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Senator lauds compromise

RALEIGH – Nearly 80 days after it was due, state lawmakers finally reached an agreement on the $21.7 billion state budget for 2015-16 and with Gov. Pat McCrory signing it last Friday, North Carolina now has a budget in place.

Calling it a ‘common sense, affordable budget’ McCrory said the compromise reached between the House and Senate versions in the General Assembly included many of the goals needed to provide the tools North Carolina needs to continue what his administration accomplished during the past three years.

“Now we can work together to implement a common-sense vision for our great state that includes job creation, education, healthcare and transportation,” the governor said.

Meanwhile, NC District-3 state senator Erica Smith-Ingram of Northampton County said there were good appropriations and not enough attention to some other issues.

“As your Senator, I voted for this budget because it is a progressive plan that will move District 3 and the State of North Carolina forward,” Smith-Ingram said in a statement that highlighted her vote on some of the key points in the bill.

“While I didn’t like the $750 one-time bonus for state employees and teachers, the only other option was nothing at all.”

The Rural Broadband Infrastructure bill that Smith-Ingram introduced was placed in this year’s budget.

“This portion of the bill will develop a statewide plan that ensures all citizens of North Carolina access to broadband capability,” she said. “It further develops a statewide strategic plan that promotes a robust broadband infrastructure; and additionally, $14 million over the biennium is being invested to insure connectivity in all of our schools.”

The new budget also included about $400 million in income tax cuts, which will be offset by new sales taxes on repair, installation and maintenance services. Instead of redistributing the current sales tax that is collected across the state, the new budget expanded sales tax to include things such as vehicle repairs and services. Sales tax generated from the expansion will then be redistributed to rural counties.

“All of the counties in District 3 receive additional sales tax revenue,” Smith-Ingram emphasized. “This will mean a combined total of at minimum $10 million for District 3.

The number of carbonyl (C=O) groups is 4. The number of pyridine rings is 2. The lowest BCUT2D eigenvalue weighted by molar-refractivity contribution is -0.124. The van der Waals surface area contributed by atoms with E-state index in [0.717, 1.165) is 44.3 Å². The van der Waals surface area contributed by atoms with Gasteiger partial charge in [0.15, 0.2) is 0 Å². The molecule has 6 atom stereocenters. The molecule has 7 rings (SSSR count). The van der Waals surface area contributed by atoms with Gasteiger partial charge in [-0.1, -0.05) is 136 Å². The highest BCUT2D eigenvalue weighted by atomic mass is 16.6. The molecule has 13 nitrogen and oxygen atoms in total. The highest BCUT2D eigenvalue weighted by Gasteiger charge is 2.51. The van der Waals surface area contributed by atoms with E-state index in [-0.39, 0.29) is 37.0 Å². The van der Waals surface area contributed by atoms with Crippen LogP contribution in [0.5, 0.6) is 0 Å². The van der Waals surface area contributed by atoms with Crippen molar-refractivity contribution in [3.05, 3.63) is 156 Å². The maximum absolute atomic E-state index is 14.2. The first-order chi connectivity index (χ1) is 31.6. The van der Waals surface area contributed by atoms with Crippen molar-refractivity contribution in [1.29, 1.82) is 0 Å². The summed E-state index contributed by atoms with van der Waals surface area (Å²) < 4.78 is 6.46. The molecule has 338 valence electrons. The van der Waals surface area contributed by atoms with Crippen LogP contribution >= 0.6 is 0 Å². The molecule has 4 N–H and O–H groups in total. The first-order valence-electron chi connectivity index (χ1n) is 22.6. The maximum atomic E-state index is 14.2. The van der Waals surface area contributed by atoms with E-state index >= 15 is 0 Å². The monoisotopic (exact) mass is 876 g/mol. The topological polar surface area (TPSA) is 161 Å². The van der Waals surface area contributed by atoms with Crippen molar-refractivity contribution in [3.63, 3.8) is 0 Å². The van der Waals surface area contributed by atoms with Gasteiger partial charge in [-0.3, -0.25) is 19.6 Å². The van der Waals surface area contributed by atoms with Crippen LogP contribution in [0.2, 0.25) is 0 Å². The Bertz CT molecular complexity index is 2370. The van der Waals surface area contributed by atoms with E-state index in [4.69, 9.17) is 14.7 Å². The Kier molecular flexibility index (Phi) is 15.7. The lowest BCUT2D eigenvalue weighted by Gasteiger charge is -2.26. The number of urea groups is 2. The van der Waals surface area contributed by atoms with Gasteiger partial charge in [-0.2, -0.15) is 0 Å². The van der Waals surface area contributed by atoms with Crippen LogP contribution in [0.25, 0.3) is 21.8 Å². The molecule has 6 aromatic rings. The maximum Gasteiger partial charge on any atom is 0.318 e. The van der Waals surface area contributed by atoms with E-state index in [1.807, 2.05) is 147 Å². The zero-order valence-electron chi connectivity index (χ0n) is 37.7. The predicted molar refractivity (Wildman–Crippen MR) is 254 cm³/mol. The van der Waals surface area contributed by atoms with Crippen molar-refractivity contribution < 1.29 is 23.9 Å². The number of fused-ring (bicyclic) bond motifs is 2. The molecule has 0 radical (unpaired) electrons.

Other highlights the senator lauded were the Historic Preservation and Tax Credit which will restore and appropriated $8 million to invest in revitalization especially in rural areas; and, an appropriation of $3 million per year for Elizabeth City State University for stabilization at ECSU.

Funding for public education was one of the most debated issues in the budget. The House budget reflected a funding increase while the Senate’s budget would have had more serious adverse implications.

The original budget proposed by the House had sought a two percent raise for all state employees, but instead, the final plan reflected an increase from $33,000 to $35,000 in starting teacher pay.

Funding teacher assistants was an especially contentious item during this year’s budget cycle, as was funding for the state’s driver’s education program. The approved budget maintains the state’s current level of teacher assistants.

Smith-Ingram said the compromise and final budget provided some relief.

“The allocation provides approximately $313 million for compensation increases to state employees: the $750 bonus for all state employees, and step increases to teachers, assistant principals, principals, State Highway Patrol Troopers, clerks and magistrates,” the senator noted. “I will work diligently during the short-session in May to dedicate budget surplus revenues to fund a more significant and comprehensive pay raise for teachers and state employees.

“I also worked tirelessly in advocating for teacher assistants to remain in our budget,” she said. “I am especially proud that my and other legislators’ efforts were successful. The budget provides local school administrative units the dollar equivalent of teacher assistant positions.”

Smith-Ingram also sponsored a Driver’s Education Funding bill (Senate bill S515).

“I am proud to see that part of this budget includes my bill,” she proclaimed. “It funds driver’s education programs to all physically and mentally qualified persons who are older than 14 years and six months, are approved by the principal of the school, are enrolled in a public, private or homeschooled high school within the state, and have not previously enrolled in the program.”

The new budget has $300 million provided for economic development grants implemented through various provisions including restored appropriations for minority and small-businesses and Community Development Block Grants.

“The NC Works Career Coach Program will place community college career coaches in high schools to assist students with determining career goals and identifying community college programs that would enable students to achieve these goals,” Smith-Ingram highlighted.

“I am particularly proud of the State Broadband, Driver’s Education funding, NCWorks and the portions of the budget in which I was most directly involved. While it is not a perfect budget, I sincerely believe that northeastern North Carolina is better served with this budget than the previous version,” she concluded.